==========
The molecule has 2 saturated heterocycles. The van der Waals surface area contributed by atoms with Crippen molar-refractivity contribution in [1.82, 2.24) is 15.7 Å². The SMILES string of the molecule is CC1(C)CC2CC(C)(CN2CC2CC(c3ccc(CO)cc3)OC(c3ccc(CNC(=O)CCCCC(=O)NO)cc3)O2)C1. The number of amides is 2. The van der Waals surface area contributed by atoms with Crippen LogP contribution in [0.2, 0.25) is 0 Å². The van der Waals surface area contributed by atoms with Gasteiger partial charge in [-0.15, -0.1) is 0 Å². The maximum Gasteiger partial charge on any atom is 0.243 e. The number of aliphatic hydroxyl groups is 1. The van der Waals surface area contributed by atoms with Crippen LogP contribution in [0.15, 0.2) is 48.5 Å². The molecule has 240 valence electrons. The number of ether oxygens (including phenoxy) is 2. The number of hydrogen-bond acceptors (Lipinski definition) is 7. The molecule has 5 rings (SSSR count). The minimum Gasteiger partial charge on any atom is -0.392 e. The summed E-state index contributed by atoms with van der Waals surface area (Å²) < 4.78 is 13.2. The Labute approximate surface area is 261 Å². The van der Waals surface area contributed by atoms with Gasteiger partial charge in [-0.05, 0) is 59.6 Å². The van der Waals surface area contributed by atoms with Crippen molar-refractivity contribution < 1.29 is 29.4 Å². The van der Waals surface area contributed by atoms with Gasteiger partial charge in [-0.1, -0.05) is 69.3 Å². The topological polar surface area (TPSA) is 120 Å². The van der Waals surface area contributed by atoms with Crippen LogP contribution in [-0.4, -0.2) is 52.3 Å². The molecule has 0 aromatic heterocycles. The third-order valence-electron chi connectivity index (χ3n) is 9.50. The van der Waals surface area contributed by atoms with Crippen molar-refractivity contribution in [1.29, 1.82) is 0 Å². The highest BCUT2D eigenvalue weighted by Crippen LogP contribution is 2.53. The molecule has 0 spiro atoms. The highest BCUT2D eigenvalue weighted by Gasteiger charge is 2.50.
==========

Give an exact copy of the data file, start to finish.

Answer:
The molecule has 2 saturated heterocycles. The van der Waals surface area contributed by atoms with Crippen molar-refractivity contribution in [1.82, 2.24) is 15.7 Å². The SMILES string of the molecule is CC1(C)CC2CC(C)(CN2CC2CC(c3ccc(CO)cc3)OC(c3ccc(CNC(=O)CCCCC(=O)NO)cc3)O2)C1. The number of amides is 2. The van der Waals surface area contributed by atoms with Crippen LogP contribution in [0.2, 0.25) is 0 Å². The van der Waals surface area contributed by atoms with Gasteiger partial charge in [-0.15, -0.1) is 0 Å². The maximum Gasteiger partial charge on any atom is 0.243 e. The number of aliphatic hydroxyl groups is 1. The van der Waals surface area contributed by atoms with Crippen LogP contribution in [0.15, 0.2) is 48.5 Å². The molecule has 240 valence electrons. The number of ether oxygens (including phenoxy) is 2. The number of hydrogen-bond acceptors (Lipinski definition) is 7. The molecule has 5 rings (SSSR count). The minimum Gasteiger partial charge on any atom is -0.392 e. The summed E-state index contributed by atoms with van der Waals surface area (Å²) < 4.78 is 13.2. The Labute approximate surface area is 261 Å². The van der Waals surface area contributed by atoms with Gasteiger partial charge in [-0.05, 0) is 59.6 Å². The van der Waals surface area contributed by atoms with Crippen molar-refractivity contribution < 1.29 is 29.4 Å². The van der Waals surface area contributed by atoms with Gasteiger partial charge in [-0.1, -0.05) is 69.3 Å². The topological polar surface area (TPSA) is 120 Å². The van der Waals surface area contributed by atoms with Crippen LogP contribution in [-0.4, -0.2) is 52.3 Å². The molecule has 0 aromatic heterocycles. The third-order valence-electron chi connectivity index (χ3n) is 9.50. The van der Waals surface area contributed by atoms with Crippen molar-refractivity contribution in [1.29, 1.82) is 0 Å². The highest BCUT2D eigenvalue weighted by Crippen LogP contribution is 2.53. The molecule has 0 spiro atoms. The highest BCUT2D eigenvalue weighted by Gasteiger charge is 2.50.